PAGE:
well this will be a moot point in 4 years, as out of pocket payment will no longer exists as health insurance is required, right?
  11.    #11  
    Quote Originally Posted by ninjab View Post
    well this will be a moot point in 4 years, as out of pocket payment will no longer exists as health insurance is required, right?
    Hopefully. Not that anyone can predict, but it's possible that the only out of pocket payment might be for those patients who want to go to doctors that will not accept whatever insurance and/or Medicare/Medicaid pays.
  12. #12  
    Quote Originally Posted by ninjab View Post
    well this will be a moot point in 4 years, as out of pocket payment will no longer exists as health insurance is required, right?
    What? Ummm....they have not outlined what the "gold, silver, platinum and bronze" plans will actually be. These will be the minimum benefits put together by the Secretary of DHHS, of which companies will have to establish for their employees. I don't see anything in there that says there will no longer be any "out of pocket payments". In fact, for those under the age of 30 there will be a special "catastrophic only" plan, and so there would definitely be out of pocket expenses here. Are folks thinking that there will be no out of pocket expenses any more? Again, I'm not reading that in any material that I'm getting and if this is what people think, they will be disappointed. Davidra, are you seeing anything about no more out of pocket expenses?
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  13. #13  
    Quote Originally Posted by ninjab View Post
    yea, this is on the money. Unfortunately our system rapes anyone who wants to pay in cash, you are probably paying at least double what the insurance company or the government is paying.

    A general surgery private practice I worked for would cut the bill in half(or even less) if you were paying in cash and asked for a financial break, and I assume many others would do similar. But many people don't know to ask, and they shouldn't have to ask to get the same price as everyone else (what insurance companies pay).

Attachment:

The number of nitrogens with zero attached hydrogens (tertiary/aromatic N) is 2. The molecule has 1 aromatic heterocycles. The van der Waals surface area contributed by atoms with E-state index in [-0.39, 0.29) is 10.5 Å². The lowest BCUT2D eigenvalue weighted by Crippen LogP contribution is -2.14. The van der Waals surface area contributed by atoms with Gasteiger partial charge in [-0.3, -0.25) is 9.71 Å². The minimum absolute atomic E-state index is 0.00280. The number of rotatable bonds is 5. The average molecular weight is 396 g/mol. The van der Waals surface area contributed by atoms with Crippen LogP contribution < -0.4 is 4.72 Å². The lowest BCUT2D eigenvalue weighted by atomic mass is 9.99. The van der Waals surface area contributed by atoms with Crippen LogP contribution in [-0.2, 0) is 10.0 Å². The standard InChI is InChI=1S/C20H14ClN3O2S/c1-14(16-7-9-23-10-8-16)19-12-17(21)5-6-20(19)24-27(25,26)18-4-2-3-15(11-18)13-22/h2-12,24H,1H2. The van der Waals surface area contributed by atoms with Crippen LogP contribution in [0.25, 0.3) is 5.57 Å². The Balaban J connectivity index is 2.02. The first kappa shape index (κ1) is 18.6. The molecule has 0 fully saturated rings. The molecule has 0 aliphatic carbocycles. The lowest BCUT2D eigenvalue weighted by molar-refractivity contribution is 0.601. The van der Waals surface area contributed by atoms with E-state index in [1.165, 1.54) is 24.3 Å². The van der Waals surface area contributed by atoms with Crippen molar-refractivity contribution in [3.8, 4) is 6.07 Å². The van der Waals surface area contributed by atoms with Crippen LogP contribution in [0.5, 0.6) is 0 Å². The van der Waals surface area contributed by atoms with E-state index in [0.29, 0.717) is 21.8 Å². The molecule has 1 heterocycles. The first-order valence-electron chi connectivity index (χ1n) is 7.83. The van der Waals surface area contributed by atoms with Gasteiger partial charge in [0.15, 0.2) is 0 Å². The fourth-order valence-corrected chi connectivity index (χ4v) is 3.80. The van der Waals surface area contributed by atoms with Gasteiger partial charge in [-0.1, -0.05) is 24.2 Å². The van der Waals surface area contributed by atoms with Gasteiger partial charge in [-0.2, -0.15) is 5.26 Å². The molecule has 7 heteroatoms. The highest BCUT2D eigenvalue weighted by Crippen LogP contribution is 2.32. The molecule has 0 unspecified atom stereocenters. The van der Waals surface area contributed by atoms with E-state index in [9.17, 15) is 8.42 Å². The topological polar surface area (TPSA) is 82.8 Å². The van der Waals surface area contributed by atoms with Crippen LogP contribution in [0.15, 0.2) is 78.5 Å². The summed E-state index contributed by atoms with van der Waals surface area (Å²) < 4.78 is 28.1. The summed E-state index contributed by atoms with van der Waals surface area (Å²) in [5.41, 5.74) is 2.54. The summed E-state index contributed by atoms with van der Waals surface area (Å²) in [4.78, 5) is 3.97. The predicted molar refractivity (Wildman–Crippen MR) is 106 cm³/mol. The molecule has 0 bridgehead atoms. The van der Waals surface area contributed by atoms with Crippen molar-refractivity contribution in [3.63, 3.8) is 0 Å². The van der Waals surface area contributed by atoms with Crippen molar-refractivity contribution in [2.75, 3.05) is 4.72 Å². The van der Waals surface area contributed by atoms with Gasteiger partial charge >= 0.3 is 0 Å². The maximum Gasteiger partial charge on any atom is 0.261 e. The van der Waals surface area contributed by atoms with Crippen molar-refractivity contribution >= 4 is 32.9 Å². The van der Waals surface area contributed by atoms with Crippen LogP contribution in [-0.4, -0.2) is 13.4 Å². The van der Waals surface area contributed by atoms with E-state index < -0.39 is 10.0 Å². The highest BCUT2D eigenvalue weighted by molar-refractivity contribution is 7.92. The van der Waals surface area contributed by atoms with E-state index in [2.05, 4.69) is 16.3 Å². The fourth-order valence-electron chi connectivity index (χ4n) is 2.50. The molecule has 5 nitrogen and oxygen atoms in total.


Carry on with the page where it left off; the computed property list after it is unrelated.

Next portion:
I think there should be a law written that makes all payments equal, regardless who is paying (government, insurance company, out of pocket) -there is no reason government should get a better deal than someone paying out of pocket.
    I've even had some doctor practices try and get me to pay the discounted price (the price between their initial charge and what they agreed to accept from the insurance company) after the insurance company paid what they were contracted to pay. I simply call the practice and explain that I'm not responsible for the discount and they act like it was a mistake. I think what goes on is that many people don't know better and pay the doctor this discount when they bill you, and then they cuss the insurance company, when they should be cussing the doctor. My experience is that when clients call with an issue, it is usually an issue that began at the doctor's office (wrong code is common, but is amazing how often a claim was never even filed or sent to the wrong place). I know davidra will likely disagree with this, but it is what I see and have experienced personally.
    PalmPilot, PalmIIIc, Treo 650, Pre, Pre 3, Nokia 1020, Lumia 950

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  14. #14  
    Quote Originally Posted by clemgrad85 View Post
    What? Ummm....they have not outlined what the "gold, silver, platinum and bronze" plans will actually be. These will be the minimum benefits put together by the Secretary of DHHS, of which companies will have to establish for their employees. I don't see anything in there that says there will no longer be any "out of pocket payments". In fact, for those under the age of 30 there will be a special "catastrophic only" plan, and so there would definitely be out of pocket expenses here. Are folks thinking that there will be no out of pocket expenses any more? Again, I'm not reading that in any material that I'm getting and if this is what people think, they will be disappointed. Davidra, are you seeing anything about no more out of pocket expenses?